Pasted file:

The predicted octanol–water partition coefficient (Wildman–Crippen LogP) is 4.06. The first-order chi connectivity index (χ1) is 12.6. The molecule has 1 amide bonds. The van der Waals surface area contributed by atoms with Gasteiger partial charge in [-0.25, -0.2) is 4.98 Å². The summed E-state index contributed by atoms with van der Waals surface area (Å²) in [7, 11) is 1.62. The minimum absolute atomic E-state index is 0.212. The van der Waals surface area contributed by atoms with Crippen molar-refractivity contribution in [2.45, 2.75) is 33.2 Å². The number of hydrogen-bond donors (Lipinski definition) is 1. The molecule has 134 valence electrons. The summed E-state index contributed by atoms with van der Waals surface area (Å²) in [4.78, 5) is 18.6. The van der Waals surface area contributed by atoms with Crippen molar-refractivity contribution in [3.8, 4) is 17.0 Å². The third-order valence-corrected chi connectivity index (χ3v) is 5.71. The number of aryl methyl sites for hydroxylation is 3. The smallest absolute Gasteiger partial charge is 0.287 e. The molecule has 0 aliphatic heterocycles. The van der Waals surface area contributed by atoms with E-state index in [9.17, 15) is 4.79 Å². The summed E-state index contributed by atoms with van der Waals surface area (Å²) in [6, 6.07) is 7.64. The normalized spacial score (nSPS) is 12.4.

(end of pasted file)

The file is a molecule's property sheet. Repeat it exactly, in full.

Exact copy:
The predicted octanol–water partition coefficient (Wildman–Crippen LogP) is 4.06. The first-order chi connectivity index (χ1) is 12.6. The molecule has 1 amide bonds. The van der Waals surface area contributed by atoms with Gasteiger partial charge in [-0.25, -0.2) is 4.98 Å². The summed E-state index contributed by atoms with van der Waals surface area (Å²) in [7, 11) is 1.62. The minimum absolute atomic E-state index is 0.212. The van der Waals surface area contributed by atoms with Crippen molar-refractivity contribution in [2.45, 2.75) is 33.2 Å². The number of hydrogen-bond donors (Lipinski definition) is 1. The molecule has 134 valence electrons. The summed E-state index contributed by atoms with van der Waals surface area (Å²) in [4.78, 5) is 18.6. The van der Waals surface area contributed by atoms with Crippen molar-refractivity contribution in [3.8, 4) is 17.0 Å². The third-order valence-corrected chi connectivity index (χ3v) is 5.71. The number of aryl methyl sites for hydroxylation is 3. The smallest absolute Gasteiger partial charge is 0.287 e. The molecule has 0 aliphatic heterocycles. The van der Waals surface area contributed by atoms with E-state index in [9.17, 15) is 4.79 Å². The summed E-state index contributed by atoms with van der Waals surface area (Å²) in [6, 6.07) is 7.64. The normalized spacial score (nSPS) is 12.4.